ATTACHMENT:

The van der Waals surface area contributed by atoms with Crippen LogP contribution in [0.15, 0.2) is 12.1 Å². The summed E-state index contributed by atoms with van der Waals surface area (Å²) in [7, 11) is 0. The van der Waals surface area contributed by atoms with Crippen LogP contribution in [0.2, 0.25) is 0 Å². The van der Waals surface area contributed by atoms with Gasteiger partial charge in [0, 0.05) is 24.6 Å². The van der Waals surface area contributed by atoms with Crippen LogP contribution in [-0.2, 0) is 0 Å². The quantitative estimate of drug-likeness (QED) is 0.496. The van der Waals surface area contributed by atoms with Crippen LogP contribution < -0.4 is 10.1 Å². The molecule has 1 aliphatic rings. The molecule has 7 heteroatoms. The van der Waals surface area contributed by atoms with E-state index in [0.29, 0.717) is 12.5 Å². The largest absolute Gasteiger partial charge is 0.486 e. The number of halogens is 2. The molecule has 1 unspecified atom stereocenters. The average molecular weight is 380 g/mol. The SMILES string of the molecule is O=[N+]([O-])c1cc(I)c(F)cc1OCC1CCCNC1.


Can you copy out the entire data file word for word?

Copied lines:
The van der Waals surface area contributed by atoms with Crippen LogP contribution in [0.15, 0.2) is 12.1 Å². The summed E-state index contributed by atoms with van der Waals surface area (Å²) in [7, 11) is 0. The van der Waals surface area contributed by atoms with Crippen LogP contribution in [0.2, 0.25) is 0 Å². The van der Waals surface area contributed by atoms with Gasteiger partial charge in [0, 0.05) is 24.6 Å². The van der Waals surface area contributed by atoms with Crippen LogP contribution in [-0.2, 0) is 0 Å². The quantitative estimate of drug-likeness (QED) is 0.496. The van der Waals surface area contributed by atoms with Crippen LogP contribution < -0.4 is 10.1 Å². The molecule has 1 aliphatic rings. The molecule has 7 heteroatoms. The van der Waals surface area contributed by atoms with E-state index in [0.29, 0.717) is 12.5 Å². The largest absolute Gasteiger partial charge is 0.486 e. The number of halogens is 2. The molecule has 1 unspecified atom stereocenters. The average molecular weight is 380 g/mol. The SMILES string of the molecule is O=[N+]([O-])c1cc(I)c(F)cc1OCC1CCCNC1.